There is a definite compressed sense of time in the auto industry right now. A year’s worth of activity now needs to be crammed into a matter of months as carmakers scramble to innovate the vehicles of future and survive in the process. But let’s take a step back from the whirlwind of gloom and doom for a moment to take note of two plans in the works that could prove to be small steps in the right direction, not just for vehicle sales, but for transportation as well.
It’s a relatively small step, but a significant one that the Society of Automotive Engineers is currently working to settle an issue called SAE J1772, that would standardize a plug-in format for all electrical cars to recharge with.
During the upcoming SAE World Congress in Detroit this week, SAE will discuss just which version of the plug, like the universal gas pump will become the model used by all electric car manufacturers. Once the plug-in is standardized, it would remove one of the major barriers standing in the way of adding electric recharge docks to gas stations and people’s homes and make electric cars a significantly more practical option for consumers.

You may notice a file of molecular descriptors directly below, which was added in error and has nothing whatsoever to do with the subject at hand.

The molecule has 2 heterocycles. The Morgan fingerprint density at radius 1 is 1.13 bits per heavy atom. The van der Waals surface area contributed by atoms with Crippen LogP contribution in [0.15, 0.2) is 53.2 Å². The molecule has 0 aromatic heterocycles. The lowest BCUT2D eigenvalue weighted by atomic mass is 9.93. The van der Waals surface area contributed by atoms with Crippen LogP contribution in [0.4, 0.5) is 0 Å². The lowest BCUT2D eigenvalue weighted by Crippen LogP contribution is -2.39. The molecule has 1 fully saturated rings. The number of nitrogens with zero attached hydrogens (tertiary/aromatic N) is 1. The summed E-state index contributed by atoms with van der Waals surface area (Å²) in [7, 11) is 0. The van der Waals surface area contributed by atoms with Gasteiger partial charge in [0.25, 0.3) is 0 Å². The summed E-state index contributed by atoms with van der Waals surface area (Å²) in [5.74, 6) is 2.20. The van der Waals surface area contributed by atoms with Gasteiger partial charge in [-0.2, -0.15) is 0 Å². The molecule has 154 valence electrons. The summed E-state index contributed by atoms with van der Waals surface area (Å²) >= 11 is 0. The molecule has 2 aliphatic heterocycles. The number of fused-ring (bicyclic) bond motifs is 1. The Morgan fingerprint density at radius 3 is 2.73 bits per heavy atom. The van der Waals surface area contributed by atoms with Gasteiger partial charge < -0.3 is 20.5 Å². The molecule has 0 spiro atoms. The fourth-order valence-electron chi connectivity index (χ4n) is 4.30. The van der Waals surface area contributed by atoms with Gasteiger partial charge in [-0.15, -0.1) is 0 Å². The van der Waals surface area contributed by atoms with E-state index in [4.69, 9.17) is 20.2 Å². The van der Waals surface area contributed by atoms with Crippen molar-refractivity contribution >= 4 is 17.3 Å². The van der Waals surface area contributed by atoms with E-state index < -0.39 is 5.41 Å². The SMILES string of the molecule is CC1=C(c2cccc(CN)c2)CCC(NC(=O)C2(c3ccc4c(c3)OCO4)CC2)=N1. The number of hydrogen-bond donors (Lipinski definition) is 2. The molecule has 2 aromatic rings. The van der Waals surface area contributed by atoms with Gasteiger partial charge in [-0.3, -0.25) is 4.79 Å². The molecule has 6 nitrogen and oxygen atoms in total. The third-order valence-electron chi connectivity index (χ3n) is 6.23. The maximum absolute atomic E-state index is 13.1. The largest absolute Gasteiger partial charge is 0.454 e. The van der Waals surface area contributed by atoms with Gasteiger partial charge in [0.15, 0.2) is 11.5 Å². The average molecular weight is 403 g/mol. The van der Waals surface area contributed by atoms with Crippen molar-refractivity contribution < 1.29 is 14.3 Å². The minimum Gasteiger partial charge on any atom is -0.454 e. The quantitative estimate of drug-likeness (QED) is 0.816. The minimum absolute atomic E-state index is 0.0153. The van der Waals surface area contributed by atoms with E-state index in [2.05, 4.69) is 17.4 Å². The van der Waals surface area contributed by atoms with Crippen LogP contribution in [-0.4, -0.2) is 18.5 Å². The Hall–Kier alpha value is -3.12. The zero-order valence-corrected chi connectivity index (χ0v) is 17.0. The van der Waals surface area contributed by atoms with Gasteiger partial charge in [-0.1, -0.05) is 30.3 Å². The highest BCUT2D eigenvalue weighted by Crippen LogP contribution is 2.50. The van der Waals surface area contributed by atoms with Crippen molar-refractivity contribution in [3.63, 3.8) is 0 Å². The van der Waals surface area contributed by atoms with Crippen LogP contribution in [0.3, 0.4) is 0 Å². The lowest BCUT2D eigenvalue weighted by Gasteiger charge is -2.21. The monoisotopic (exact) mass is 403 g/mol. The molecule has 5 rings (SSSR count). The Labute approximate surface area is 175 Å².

“With SAE J1772, we’re defining what a common electric vehicle conductive charging system architecture will look like for all major automakers in North America,” said Gery Kissel, Energy Storage Systems Engineering Specialist, “but more importantly, we’re working to resolve general physical, electrical and performance requirements so these systems can be manufactured for safe public use.” (1)
Kissel evaded his engineer’s language to add,
“Think about it, if you have no reservations or confusion about charging your vehicle, you’re probably going to be more likely to drive one.”
The commander in change, President Barack Obama outlined a plan April 16 for regional high-speed rail routes in the United States. Instead of hopping in a car and dodging cop radars to make good time, passengers of the system would be able to board new trains capable of speeds up to 110 mph between regional destinations.
Planned routes include a station in Chicago, the California corridor (Sacramento and San Francisco and south past LA) and the southeast corridor (DC down to Florida.) After the initial routes, another 10 would be completed.
If all goes as planned, the federal government could spend up to $13 billion from the stimulus plan over the next five years on the project.
Keep in mind these are only REGIONAL high-speed rail routes, meaning that the new speedier trains probably would not replace the plane or car for cross-country trips. But, as Obama put it:
“Building a new system of high-speed rail in America will be faster, cheaper and easier than building more freeways or adding to an already overburdened aviation system –- and everybody stands to benefit.” (2)
Pardon the cliche, but let's hope so.